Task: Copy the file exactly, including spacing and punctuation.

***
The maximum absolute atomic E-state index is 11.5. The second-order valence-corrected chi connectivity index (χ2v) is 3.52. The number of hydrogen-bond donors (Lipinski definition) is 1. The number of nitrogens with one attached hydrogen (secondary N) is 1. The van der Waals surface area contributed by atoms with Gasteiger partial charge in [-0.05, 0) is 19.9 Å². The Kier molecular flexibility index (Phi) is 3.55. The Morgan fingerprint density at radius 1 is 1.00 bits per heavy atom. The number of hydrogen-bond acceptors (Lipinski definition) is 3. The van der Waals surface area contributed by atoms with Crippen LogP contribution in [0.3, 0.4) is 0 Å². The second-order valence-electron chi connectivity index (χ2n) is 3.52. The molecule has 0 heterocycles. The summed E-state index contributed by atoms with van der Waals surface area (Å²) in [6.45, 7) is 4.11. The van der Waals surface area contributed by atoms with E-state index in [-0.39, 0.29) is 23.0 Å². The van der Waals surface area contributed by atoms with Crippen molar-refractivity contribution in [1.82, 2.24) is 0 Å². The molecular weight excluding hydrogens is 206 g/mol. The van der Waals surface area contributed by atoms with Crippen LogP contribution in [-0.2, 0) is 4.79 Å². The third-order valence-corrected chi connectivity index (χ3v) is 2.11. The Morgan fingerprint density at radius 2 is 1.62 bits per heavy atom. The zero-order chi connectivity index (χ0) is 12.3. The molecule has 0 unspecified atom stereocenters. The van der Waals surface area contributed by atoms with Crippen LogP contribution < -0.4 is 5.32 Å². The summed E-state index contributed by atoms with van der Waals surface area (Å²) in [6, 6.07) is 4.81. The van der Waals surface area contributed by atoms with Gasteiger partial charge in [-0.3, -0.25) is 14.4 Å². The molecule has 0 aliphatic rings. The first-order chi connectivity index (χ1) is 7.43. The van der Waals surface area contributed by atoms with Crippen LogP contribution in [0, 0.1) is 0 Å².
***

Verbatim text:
The maximum absolute atomic E-state index is 11.5. The second-order valence-corrected chi connectivity index (χ2v) is 3.52. The number of hydrogen-bond donors (Lipinski definition) is 1. The number of nitrogens with one attached hydrogen (secondary N) is 1. The van der Waals surface area contributed by atoms with Gasteiger partial charge in [-0.05, 0) is 19.9 Å². The Kier molecular flexibility index (Phi) is 3.55. The Morgan fingerprint density at radius 1 is 1.00 bits per heavy atom. The number of hydrogen-bond acceptors (Lipinski definition) is 3. The van der Waals surface area contributed by atoms with Crippen LogP contribution in [0.3, 0.4) is 0 Å². The second-order valence-electron chi connectivity index (χ2n) is 3.52. The molecule has 0 heterocycles. The summed E-state index contributed by atoms with van der Waals surface area (Å²) in [6.45, 7) is 4.11. The van der Waals surface area contributed by atoms with E-state index in [-0.39, 0.29) is 23.0 Å². The van der Waals surface area contributed by atoms with Crippen molar-refractivity contribution in [1.82, 2.24) is 0 Å². The molecular weight excluding hydrogens is 206 g/mol. The van der Waals surface area contributed by atoms with Crippen LogP contribution in [-0.2, 0) is 4.79 Å². The third-order valence-corrected chi connectivity index (χ3v) is 2.11. The Morgan fingerprint density at radius 2 is 1.62 bits per heavy atom. The zero-order chi connectivity index (χ0) is 12.3. The molecule has 0 unspecified atom stereocenters. The van der Waals surface area contributed by atoms with Crippen LogP contribution < -0.4 is 5.32 Å². The summed E-state index contributed by atoms with van der Waals surface area (Å²) in [6, 6.07) is 4.81. The van der Waals surface area contributed by atoms with Gasteiger partial charge in [-0.3, -0.25) is 14.4 Å². The molecule has 0 aliphatic rings. The first-order chi connectivity index (χ1) is 7.43. The van der Waals surface area contributed by atoms with Crippen LogP contribution in [0, 0.1) is 0 Å².